Saturday, June 17, 2006



It may be different for Hindi films, but the plot of Alag has been lifted from Powder (1995), so Ashu Trikha (responsible for such duds as Deewanapan and Sheesha) gets no points for effort.

The idea of a boy gifted with superpowers has so much potential, but Trikha’s treatment of the story has no humour, poignancy, thrill, fantasy, romance—it’s bland and often ridiculous. The subplot about a mad scientist (Tom Alter) for instance—what’s that all about?

Tejas (Akshay Kapoor) is born with strange powers, as a result of which his father (Yatin Karyekar) keeps him imprisoned in a dark dungeon. (The problem of his sensitivity to light is easily solved by dark glasses, didn’t the dad know?) When the father dies Tejas is taken to a centre for young delinquents (why not a mental or scientific institution?) by Purva (Dia Mirza), whose father Pushkar Rana (Jayant Kripalani) runs it.

At the centre, the other boys make fun of Tejas because he is bald, and his demonstration of his powers—by attracting all the spoons in the cafeteria on to his table, or causing a hunter to experience the dying throes of a bird he has shot—seems to have no effect on them.

At the centre, Rana yells at him because he is so smart, and Purva falls in love with him, but nobody seems to have an interest in him, otherwise. There is no attempt to understand his mind or channelise his powers.

Actually it’s not quite clear just what kind of power Tejas has—electronic gadgets go on the blink when he is around, he attracts lightning, he talks to birds, he reads people’s thoughts, he gets Purva’s mother out of a coma, he is obviously telekinetic …. Trika turns the boy’s powers into special effects ‘items’ but has no insights in how exactly to deal with them.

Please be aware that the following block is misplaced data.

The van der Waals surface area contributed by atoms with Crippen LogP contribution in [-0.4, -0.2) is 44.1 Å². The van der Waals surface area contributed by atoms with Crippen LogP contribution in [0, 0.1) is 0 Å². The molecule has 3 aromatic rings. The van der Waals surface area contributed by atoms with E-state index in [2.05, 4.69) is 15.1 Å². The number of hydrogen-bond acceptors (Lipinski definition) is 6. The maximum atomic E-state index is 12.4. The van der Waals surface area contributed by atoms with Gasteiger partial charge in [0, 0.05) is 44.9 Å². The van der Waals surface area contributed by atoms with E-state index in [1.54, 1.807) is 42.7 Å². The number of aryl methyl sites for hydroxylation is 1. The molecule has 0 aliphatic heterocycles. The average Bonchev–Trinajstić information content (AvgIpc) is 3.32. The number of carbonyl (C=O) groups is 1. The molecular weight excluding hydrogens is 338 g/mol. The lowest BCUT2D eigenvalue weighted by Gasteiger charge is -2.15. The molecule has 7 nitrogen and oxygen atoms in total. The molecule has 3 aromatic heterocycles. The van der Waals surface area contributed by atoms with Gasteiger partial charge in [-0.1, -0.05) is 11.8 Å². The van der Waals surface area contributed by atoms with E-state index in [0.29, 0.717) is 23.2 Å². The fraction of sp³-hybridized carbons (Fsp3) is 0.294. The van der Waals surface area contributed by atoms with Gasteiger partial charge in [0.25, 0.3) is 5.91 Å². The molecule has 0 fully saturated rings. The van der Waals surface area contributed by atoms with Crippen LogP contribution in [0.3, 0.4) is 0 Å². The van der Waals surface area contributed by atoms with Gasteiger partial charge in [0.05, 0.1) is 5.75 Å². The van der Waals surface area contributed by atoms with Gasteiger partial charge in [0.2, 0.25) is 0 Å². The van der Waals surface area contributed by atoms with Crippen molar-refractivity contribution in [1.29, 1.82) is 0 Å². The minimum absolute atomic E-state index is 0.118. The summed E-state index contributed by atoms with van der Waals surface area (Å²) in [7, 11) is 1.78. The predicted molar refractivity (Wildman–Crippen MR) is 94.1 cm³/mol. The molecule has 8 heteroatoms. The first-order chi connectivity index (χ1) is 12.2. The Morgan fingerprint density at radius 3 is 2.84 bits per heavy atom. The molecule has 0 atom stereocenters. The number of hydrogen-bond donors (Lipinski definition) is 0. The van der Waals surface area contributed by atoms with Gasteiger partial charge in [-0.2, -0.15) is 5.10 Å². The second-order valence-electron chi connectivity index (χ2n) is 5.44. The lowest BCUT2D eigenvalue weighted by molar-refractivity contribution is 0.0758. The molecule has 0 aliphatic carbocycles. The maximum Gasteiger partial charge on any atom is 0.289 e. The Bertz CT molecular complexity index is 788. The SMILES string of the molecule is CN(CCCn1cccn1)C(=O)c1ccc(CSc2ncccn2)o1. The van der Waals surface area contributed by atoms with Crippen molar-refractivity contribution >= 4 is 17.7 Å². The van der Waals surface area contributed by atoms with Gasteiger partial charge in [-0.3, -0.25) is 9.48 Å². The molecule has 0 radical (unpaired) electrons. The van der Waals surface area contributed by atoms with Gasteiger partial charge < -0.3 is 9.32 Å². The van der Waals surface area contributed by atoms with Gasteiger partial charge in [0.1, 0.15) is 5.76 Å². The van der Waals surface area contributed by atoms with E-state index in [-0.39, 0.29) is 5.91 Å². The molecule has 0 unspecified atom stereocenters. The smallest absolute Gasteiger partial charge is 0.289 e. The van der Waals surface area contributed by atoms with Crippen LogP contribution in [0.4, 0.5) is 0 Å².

Intermittently, he wakes up to the fact that this is a commercial film, however ‘alag’ he may try to make it, and pushes in a song. There’s one tapori dance number soon after a boy’s death caused by Tejas, which is actually in bad taste because of its placement.

The mad scientist, declaring that he is the “biggest genius in the universe” tries to use Tejas for his experiments, so that he can discover the cure (how?) to epilepsy, Alzheimer’s, Parkinson’s and find a way to make “idiots turn smart.” Actors say all this so seriously that they get unintended laughs. Which is better that falling asleep out of sheer boredom.

Akshay Kapoor, must have tried his best to make something of the character (he did, presumably, shave his head and eyebrows and wax his body), but the expression he wears most of the time is that of a guy holding back a sneeze!


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